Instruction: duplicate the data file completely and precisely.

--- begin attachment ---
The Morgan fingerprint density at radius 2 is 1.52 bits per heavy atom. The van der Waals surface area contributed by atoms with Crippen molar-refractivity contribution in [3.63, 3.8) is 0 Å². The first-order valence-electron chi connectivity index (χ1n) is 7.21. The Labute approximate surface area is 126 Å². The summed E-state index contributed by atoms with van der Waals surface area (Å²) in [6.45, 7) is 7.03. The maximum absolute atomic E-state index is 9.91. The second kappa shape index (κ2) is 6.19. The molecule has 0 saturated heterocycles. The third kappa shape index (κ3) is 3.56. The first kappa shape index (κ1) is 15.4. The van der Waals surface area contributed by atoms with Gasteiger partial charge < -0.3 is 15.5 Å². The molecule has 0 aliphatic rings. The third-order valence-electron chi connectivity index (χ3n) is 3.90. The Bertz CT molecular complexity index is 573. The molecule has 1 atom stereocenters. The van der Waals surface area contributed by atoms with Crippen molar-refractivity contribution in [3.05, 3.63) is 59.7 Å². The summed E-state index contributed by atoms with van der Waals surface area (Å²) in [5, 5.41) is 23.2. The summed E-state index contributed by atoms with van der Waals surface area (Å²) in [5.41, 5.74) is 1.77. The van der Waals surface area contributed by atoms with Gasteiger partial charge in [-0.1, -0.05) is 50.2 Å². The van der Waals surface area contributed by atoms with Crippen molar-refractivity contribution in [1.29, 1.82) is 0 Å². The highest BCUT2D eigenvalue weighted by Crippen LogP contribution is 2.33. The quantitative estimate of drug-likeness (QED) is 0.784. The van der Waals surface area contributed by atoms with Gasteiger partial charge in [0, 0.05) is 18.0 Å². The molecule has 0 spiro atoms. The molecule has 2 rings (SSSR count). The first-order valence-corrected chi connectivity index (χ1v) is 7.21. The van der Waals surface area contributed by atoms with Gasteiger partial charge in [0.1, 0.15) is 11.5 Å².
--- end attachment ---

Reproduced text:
The Morgan fingerprint density at radius 2 is 1.52 bits per heavy atom. The van der Waals surface area contributed by atoms with Crippen molar-refractivity contribution in [3.63, 3.8) is 0 Å². The first-order valence-electron chi connectivity index (χ1n) is 7.21. The Labute approximate surface area is 126 Å². The summed E-state index contributed by atoms with van der Waals surface area (Å²) in [6.45, 7) is 7.03. The maximum absolute atomic E-state index is 9.91. The second kappa shape index (κ2) is 6.19. The molecule has 0 saturated heterocycles. The third kappa shape index (κ3) is 3.56. The first kappa shape index (κ1) is 15.4. The van der Waals surface area contributed by atoms with Gasteiger partial charge < -0.3 is 15.5 Å². The molecule has 0 aliphatic rings. The third-order valence-electron chi connectivity index (χ3n) is 3.90. The Bertz CT molecular complexity index is 573. The molecule has 1 atom stereocenters. The van der Waals surface area contributed by atoms with Crippen molar-refractivity contribution in [3.05, 3.63) is 59.7 Å². The summed E-state index contributed by atoms with van der Waals surface area (Å²) in [5, 5.41) is 23.2. The summed E-state index contributed by atoms with van der Waals surface area (Å²) in [5.41, 5.74) is 1.77. The van der Waals surface area contributed by atoms with Gasteiger partial charge in [-0.1, -0.05) is 50.2 Å². The van der Waals surface area contributed by atoms with Crippen molar-refractivity contribution in [1.29, 1.82) is 0 Å². The highest BCUT2D eigenvalue weighted by Crippen LogP contribution is 2.33. The quantitative estimate of drug-likeness (QED) is 0.784. The van der Waals surface area contributed by atoms with Gasteiger partial charge in [0, 0.05) is 18.0 Å². The molecule has 0 spiro atoms. The molecule has 2 rings (SSSR count). The first-order valence-corrected chi connectivity index (χ1v) is 7.21. The van der Waals surface area contributed by atoms with Gasteiger partial charge in [0.1, 0.15) is 11.5 Å².